Too often, when we look at a large, growing church, our minds quickly focus on the people up front. We see the dynamic preacher. We enjoy the powerful worship band. We notice the top-notch facilities.
But for large churches to grow, it also takes efficiency and creativity behind the scenes.
Seattle’s Churchome is a great example of this.
Leaning on Good Tech Solutions
Churchome is one of the fastest-growing churches on the West Coast. Pastor Wendell Smith started City Church (Churchome’s original name) in the early 1990s with a bold vision to build a church in metro Seattle that couldn’t be ignored, where people from all walks of life would come to hear the story of Jesus. Over the next few decades, the church grew as it became one of the most influential churches in the Pacific Northwest. Today, it has five campuses in Washington state and Southern California.
But as the church has grown, it has leaned on good tech solutions to help it become more efficient and to continue the growth trajectory. For example, before 2018, Annual Giving Statements had become a monster problem for the church.
“We literally got a bunch of people in a room and stuffed envelopes. It was quite the project,” says Justin Isenhart, the church’s director of business support.
Because the church needed to print and mail Annual Giving Statements, Churchome needed physical mailing addresses. But many people had moved without updating their physical addresses.
This made for a cumbersome process that included more manual data entry than should be necessary. After they sent out the statements, the church spent hours fielding questions from members trying to track down their Annual Giving Statements.
This drained time and resources from other important ministry efforts.
Pushpay Saves Churchome Time and Frustration
That’s why the church began implementing Pushpay’s Annual Giving Statement solution in 2017. In October, Isenhart reached out to the Pushpay team to see what needed to be done in order to import giving data from the church’s previous solution to Pushpay.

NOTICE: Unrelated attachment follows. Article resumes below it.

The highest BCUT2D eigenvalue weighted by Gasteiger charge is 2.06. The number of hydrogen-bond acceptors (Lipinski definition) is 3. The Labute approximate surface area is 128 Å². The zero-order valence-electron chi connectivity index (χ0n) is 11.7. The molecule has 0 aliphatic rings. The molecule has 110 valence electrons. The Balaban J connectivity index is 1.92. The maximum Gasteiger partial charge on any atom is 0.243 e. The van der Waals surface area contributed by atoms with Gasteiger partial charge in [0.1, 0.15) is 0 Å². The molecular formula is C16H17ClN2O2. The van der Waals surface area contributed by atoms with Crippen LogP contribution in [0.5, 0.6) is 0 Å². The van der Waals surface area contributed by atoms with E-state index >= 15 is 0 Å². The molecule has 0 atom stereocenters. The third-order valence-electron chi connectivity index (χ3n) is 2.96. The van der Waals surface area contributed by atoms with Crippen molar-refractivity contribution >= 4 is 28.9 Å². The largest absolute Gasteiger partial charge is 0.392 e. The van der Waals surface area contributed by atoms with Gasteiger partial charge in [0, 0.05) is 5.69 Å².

“The Pushpay team was extremely helpful as we went through these steps,” Isenhart says.
Isenhart called the process of moving over givers to the Pushpay system both easy and clear.
Then, as the church began sending out the statements, Isenhart says they appreciated the option to create a custom message to accompany the statement. Of course, the church leadership wanted to see the custom message before sending it out. Thanks to the Pushpay solution, Isenhart was able to provide a mockup of the email.
“And, of course, the email looked very professional,” Isenhart says.
After Isenhart and his team imported the giving data into the Pushpay system and approved the email, it took only a few minutes to send the giving statements to members.
Isenhart says the transition to Pushpay’s Annual Giving Statements was a win for Churchome—particularly the staff. The accounting no longer had to lock themselves inside a room for a week to get the statements out the door. Because the statements were now tied to email addresses rather than physical addresses, the church staff needed to field fewer questions from people trying to find their missing statements.
“The accounting team is an incredible group of people that probably work harder than anybody else in the entire church. They are just extremely faithful,” Isenhart says. “Anything we can do to make their lives easier is great. It provides them with more margin to do the important work they do.”
Isenhart estimates the Pushpay solution saved Churchome at least two full days with their help throughout the import process. Next year, without the need to do a similar import process, he believes the system will save the church a week and a half of time.
“Pushpay has caught up by leaps and bounds on the administrative side, especially with the Annual Giving Statements,” Isenhart adds. “I just don’t think there’s anything better from a product standpoint.”